Environmental Science and Pollution Research

, Volume 25, Issue 18, pp 17553–17564 | Cite as

Enhanced TiO2 nanorods photocatalysts with partially reduced graphene oxide for degrading aqueous hazardous pollutants

  • Tao Peng
  • Jian Zhang
  • Srimanta Ray
  • Houssam Fakhouri
  • Xu Xu
  • Farzaneh Arefi-Khonsari
  • Jerald A. Lalman
Research Article


Enhanced TiO2 nanorods (TNRs) with partially reduced graphene oxide (RGO) (designated as GT) were prepared for degrading aqueous hazardous pollutants. The degree of RGO oxidation had an important role in affecting the photoelectronic and photocatalytic activities of GT composites. The study examined the impact of the degree of RGO oxidation on the photocatalytic activities. The photocatalytic activity of the materials was investigated for degrading rhodamine b (RhB), methyl orange (MO), methylene blue (MB), and phenol by using ultraviolet (UV) light. The highest photocatalytic activity was observed when the atomic oxygen-to-carbon (O/C) ratio of RGO was 0.130 ± 0.003. This study suggested the photocatalytic performance was maximized by preserving a selected amount of the RGO oxygen-containing groups. The work reported in this study on optimizing the RGO-based TiO2 photocatalyst could serve as a promising approach for preparing and optimizing other types of carbon-based photocatalysts such as graphene-based CdS.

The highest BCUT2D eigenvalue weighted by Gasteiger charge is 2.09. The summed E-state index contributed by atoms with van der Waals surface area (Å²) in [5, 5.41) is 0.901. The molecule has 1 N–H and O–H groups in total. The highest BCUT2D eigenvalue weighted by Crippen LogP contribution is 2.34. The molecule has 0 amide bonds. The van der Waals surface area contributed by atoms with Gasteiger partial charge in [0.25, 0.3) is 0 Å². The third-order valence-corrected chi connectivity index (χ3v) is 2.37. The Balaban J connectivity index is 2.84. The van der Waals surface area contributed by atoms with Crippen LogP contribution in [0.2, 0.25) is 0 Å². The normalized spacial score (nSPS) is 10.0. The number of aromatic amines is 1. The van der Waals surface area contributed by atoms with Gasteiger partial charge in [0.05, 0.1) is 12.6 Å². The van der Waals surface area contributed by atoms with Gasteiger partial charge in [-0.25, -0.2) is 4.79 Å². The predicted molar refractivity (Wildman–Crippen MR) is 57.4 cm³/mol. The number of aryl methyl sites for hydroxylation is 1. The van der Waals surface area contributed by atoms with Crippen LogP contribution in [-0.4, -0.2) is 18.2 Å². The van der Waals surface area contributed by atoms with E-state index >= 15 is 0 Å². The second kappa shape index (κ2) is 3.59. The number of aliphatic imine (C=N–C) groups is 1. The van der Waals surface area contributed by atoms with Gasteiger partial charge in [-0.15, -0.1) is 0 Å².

TiO2 photocatalysts Graphene Functionalization Deoxidization Photo-electrochemical Reduced graphene oxide 


Funding information

Financial support for this work was provided by the Natural Sciences and Engineering Research Council (NSERC) of Canada (Grant No. 261797-2009), the Ontario Trillium Foundation, and the University of Windsor (Grant No. 13320).

Supplementary material

11356_2018_1886_MOESM1_ESM.docx (1.8 mb)
ESM 1 (DOCX 1.79 mb)


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Copyright information

© Springer-Verlag GmbH Germany, part of Springer Nature 2018

Authors and Affiliations

  • Tao Peng
    • 1
    • 2
  • Jian Zhang
    • 3
  • Srimanta Ray
    • 4
  • Houssam Fakhouri
    • 2
  • Xu Xu
    • 5
  • Farzaneh Arefi-Khonsari
    • 2
  • Jerald A. Lalman
    • 1
  1. 1.Department of Civil and Environmental EngineeringUniversity of WindsorWindsorCanada
  2. 2.Laboratoire Interfaces et Systèmes Electrochimiques, LISE, CNRSSorbonne UniversitéParisFrance
  3. 3.State Key Laboratory of Material Processing and Die and Mould Technology, School of Materials Science and EngineeringHuazhong University of Science and TechnologyWuhanChina
  4. 4.Department of Chemical EngineeringNational Institute of Technology AgartalaAgartalaIndia
  5. 5.Key Laboratory of New Processing Technology for Nonferrous Metals and Materials, Ministry of Education, School of Material Science and EngineeringGuilin University of TechnologyGuilinChina

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